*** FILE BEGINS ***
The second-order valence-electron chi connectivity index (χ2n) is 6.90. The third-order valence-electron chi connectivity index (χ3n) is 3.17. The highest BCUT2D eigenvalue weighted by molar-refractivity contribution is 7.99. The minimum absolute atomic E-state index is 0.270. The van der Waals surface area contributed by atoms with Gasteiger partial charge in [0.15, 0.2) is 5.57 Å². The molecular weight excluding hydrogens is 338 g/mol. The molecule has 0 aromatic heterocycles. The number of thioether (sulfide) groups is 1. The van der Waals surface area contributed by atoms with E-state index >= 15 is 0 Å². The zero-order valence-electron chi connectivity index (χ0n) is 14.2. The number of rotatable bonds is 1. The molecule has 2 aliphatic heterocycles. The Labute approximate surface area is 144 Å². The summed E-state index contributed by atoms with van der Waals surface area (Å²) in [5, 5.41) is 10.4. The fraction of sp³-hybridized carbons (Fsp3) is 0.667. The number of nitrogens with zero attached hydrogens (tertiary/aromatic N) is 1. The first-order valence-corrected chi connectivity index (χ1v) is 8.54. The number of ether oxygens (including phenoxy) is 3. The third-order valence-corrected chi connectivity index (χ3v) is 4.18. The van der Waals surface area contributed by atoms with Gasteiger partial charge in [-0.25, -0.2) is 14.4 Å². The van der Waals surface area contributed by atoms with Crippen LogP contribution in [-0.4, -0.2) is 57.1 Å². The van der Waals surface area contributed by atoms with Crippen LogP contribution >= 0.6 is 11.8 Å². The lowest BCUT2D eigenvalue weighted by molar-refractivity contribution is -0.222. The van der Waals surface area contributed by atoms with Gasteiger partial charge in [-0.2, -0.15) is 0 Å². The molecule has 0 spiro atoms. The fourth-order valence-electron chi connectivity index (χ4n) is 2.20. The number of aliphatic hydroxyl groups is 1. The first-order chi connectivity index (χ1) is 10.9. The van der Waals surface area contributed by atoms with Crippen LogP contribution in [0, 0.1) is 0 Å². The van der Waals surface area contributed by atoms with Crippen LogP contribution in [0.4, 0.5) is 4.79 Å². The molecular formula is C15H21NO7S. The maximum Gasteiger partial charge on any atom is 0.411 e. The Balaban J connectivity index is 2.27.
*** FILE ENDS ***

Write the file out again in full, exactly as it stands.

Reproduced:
The second-order valence-electron chi connectivity index (χ2n) is 6.90. The third-order valence-electron chi connectivity index (χ3n) is 3.17. The highest BCUT2D eigenvalue weighted by molar-refractivity contribution is 7.99. The minimum absolute atomic E-state index is 0.270. The van der Waals surface area contributed by atoms with Gasteiger partial charge in [0.15, 0.2) is 5.57 Å². The molecular weight excluding hydrogens is 338 g/mol. The molecule has 0 aromatic heterocycles. The number of thioether (sulfide) groups is 1. The van der Waals surface area contributed by atoms with E-state index >= 15 is 0 Å². The zero-order valence-electron chi connectivity index (χ0n) is 14.2. The number of rotatable bonds is 1. The molecule has 2 aliphatic heterocycles. The Labute approximate surface area is 144 Å². The summed E-state index contributed by atoms with van der Waals surface area (Å²) in [5, 5.41) is 10.4. The fraction of sp³-hybridized carbons (Fsp3) is 0.667. The number of nitrogens with zero attached hydrogens (tertiary/aromatic N) is 1. The first-order valence-corrected chi connectivity index (χ1v) is 8.54. The number of ether oxygens (including phenoxy) is 3. The third-order valence-corrected chi connectivity index (χ3v) is 4.18. The van der Waals surface area contributed by atoms with Gasteiger partial charge in [-0.25, -0.2) is 14.4 Å². The van der Waals surface area contributed by atoms with Crippen LogP contribution in [-0.4, -0.2) is 57.1 Å². The van der Waals surface area contributed by atoms with Crippen LogP contribution >= 0.6 is 11.8 Å². The lowest BCUT2D eigenvalue weighted by molar-refractivity contribution is -0.222. The van der Waals surface area contributed by atoms with Gasteiger partial charge in [-0.2, -0.15) is 0 Å². The molecule has 0 spiro atoms. The fourth-order valence-electron chi connectivity index (χ4n) is 2.20. The number of aliphatic hydroxyl groups is 1. The first-order chi connectivity index (χ1) is 10.9. The van der Waals surface area contributed by atoms with Crippen LogP contribution in [0, 0.1) is 0 Å². The van der Waals surface area contributed by atoms with Crippen LogP contribution in [0.4, 0.5) is 4.79 Å². The molecular formula is C15H21NO7S. The maximum Gasteiger partial charge on any atom is 0.411 e. The Balaban J connectivity index is 2.27.